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The Importance of Supporting Engineering Education
The Importance of Supporting Engineering Education
February 20, 2024

In today's era of information technology, engineering plays the role of a vanguard, trying to optimize processes and develop new products, making...

CSU retention, persistence rates increase, but leave room for improvement

By their fifth fall at CSU, these are the students of the class of 2013 who remained in their original college. (Graphic by Megan Metzger-Seymour.)

Though gradual increases in student retention and persistence are being seen throughout every college, retention rates at Colorado State University always leave room for improvement, and this year is no exception.

Overall graduation rates at CSU have slowly increased for the last several years. According to a report released by the Office of Institutional Research, over 74 percent of the students that were freshmen in 2011 had graduated within six years.


The OIR’s report tracks retention rates, which are the rates at which students remain enrolled at the University, and persistence rates, which are the rates at which students remain enrolled in their current college each semester.

Colleges such as Liberal Arts and Business have historically high rates of persistence. By comparison, however, in traditionally difficult colleges such as Engineering or Natural Sciences persistence rates are consistently lower than 50 percent. This means a majority of freshmen who begin in those colleges ultimately do not receive degrees from them.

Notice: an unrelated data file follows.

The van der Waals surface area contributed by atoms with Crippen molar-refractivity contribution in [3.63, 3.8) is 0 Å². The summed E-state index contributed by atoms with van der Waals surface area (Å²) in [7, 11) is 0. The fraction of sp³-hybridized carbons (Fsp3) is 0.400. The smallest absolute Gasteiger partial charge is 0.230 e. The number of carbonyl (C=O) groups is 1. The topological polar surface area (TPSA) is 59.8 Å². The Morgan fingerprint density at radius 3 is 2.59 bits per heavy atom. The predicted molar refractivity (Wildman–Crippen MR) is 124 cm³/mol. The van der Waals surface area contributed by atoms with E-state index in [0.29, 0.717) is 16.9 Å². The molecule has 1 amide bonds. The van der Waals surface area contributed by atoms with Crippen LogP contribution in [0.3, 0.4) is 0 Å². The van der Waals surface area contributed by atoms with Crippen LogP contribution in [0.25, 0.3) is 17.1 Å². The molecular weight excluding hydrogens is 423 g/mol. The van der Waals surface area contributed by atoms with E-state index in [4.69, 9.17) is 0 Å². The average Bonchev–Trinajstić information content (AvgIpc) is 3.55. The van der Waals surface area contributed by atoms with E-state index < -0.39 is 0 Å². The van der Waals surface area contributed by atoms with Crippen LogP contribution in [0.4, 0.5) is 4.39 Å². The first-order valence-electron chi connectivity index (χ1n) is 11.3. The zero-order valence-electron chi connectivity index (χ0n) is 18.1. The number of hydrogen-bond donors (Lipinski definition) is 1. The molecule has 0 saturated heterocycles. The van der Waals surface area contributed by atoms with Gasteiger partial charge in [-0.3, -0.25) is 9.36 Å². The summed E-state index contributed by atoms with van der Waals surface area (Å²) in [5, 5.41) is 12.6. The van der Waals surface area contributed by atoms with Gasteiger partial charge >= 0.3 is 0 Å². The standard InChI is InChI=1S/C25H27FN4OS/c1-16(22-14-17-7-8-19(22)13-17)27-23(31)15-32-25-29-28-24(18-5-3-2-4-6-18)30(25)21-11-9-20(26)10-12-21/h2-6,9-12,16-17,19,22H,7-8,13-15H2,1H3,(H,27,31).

Low persistence or graduation in a specific college does not necessarily indicate drop-outs. Though a majority of students will leave an Engineering or Natural Sciences major, most of them will still graduate with a degree in another program at CSU.

According to Lisa Dysleski, associate dean of undergraduate studies at the College of Natural Science, it is common for freshmen to enroll and then leave CNS as their interests become more specific.

“For many students, they know they’re interested in science or math, or some other STEM field,” Dysleski said. “They’re familiar with (subjects like biology) from high school. Then, as they explore, we see them transferring to something a little more specific that matches their interests.”

Dysleski also said the lack of admissions requirements for CNS and how psychology students in particular often transfer out of the college and into the College of Health and Human Sciences affect the persistence rate. Regardless of why students leave, Dysleski accepts that transferring out is often the best option for students.

By their fifth Fall at CSU, these are the students of the class of 2013 who graduated from CSU, based on their starting college. (Graphic by Megan Metzger-Seymour.)

“We’re always supportive of students changing their major if a different major is better,” Dysleski said. “If a science major is not right for you, we are not going to try to convince you to stay.”